The two towers form a busy city unto themselves in a 500-acre plot east of SeaWorld. If you stay in one of them, you can use the main amenities of the other, which is a value, but you won’t be as close to the theme parks as you would at the newer JW at Walt Disney World. This JW’s 24,000-sq.-ft. pool area, landscaped with fake rocks, jungle greens, and a 1/4-mile lazy river, is deservedly jammed on hot days, while the Ritz’s water area is formal and refined. The JW’s rooms are more palatial than the norm in town (and have bathtubs) but their Old Florida-inflected style now feels dowdy. Meanwhile, the Ritz’ rooms completed a renovation in 2021 that filled them with soothing greys, putty colors, and dark woods, and the pampering and quality here are a notch higher than at the JW. The 40,000-sq.-ft. Ritz-Carlton spa is one of the city’s best. But none of it is cheap, it’s impersonally large (maybe you want that), and the remote location means you’ll have to drive somewhere every time your stomach rumbles if you want to escape high-priced resort food. That’s a flaw; you’ll spot guests coming back from local pizza joints and Wawa with cheaper provisions.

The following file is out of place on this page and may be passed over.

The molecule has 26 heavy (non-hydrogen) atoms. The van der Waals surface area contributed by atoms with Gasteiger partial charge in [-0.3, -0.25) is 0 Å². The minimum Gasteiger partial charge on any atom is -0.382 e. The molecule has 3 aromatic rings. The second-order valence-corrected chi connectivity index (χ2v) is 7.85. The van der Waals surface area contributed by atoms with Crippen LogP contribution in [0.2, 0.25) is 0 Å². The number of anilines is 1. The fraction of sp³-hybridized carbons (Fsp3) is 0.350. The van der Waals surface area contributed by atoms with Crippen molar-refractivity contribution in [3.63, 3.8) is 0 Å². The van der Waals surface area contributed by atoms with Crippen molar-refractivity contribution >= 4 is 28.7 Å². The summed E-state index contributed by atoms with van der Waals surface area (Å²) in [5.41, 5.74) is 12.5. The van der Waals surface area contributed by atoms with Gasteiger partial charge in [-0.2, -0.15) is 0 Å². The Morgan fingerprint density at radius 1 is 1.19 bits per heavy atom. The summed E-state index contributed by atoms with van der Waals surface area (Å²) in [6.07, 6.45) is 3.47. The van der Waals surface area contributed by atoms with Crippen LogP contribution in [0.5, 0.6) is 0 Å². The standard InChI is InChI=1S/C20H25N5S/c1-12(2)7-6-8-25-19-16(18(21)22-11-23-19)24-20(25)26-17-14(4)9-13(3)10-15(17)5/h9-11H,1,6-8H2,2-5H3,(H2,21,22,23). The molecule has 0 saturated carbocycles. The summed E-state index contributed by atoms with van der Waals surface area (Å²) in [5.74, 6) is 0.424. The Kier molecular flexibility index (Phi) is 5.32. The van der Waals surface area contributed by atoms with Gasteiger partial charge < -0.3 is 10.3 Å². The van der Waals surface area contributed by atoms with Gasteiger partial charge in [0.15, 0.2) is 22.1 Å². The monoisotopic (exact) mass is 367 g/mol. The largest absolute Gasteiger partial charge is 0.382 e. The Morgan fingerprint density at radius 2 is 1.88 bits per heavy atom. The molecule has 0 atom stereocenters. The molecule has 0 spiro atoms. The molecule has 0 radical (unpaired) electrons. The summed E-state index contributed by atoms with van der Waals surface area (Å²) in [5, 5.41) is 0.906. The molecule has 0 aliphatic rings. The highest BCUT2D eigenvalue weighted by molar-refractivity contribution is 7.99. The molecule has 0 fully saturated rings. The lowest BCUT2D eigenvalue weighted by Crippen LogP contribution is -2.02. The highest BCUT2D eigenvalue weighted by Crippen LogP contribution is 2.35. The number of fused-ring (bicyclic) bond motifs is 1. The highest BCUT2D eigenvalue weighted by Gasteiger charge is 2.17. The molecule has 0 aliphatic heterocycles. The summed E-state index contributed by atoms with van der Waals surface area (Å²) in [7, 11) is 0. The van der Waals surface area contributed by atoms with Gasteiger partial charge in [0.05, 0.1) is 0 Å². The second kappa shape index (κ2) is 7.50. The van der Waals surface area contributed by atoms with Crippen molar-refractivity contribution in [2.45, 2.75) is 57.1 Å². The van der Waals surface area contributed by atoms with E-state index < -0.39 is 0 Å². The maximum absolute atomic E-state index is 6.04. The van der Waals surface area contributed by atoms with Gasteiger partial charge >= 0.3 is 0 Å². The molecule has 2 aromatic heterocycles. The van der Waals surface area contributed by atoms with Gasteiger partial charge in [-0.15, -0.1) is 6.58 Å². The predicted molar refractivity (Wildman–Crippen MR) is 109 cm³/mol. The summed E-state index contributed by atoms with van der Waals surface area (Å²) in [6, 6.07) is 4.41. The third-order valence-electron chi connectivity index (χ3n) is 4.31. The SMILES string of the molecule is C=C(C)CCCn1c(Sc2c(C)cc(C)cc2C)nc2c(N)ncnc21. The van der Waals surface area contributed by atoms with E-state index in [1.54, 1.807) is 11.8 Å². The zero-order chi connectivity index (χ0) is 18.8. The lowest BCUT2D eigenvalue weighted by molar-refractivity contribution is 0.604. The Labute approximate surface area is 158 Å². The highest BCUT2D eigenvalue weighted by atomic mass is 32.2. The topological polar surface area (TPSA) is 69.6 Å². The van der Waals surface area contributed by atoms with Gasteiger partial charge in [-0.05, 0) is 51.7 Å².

Both hotels have unobstructed views over a Greg Norman–designed golf course and a connected nature reserve (it’s much larger than you’d think—you could get lost during an evening wander) where every diversion, from fishing to biking, is offered. With so much choice in town, Grande Lakes is the resort you choose if you lean toward the Ritz and want to seal yourself away with rounds of golf and spa rubdowns, but if you’re eyeing its JW, that isn’t the best choice for theme parking or family frugality. Rates fluctuate wildly if there’s a conference. Resort fee warning: $40/night.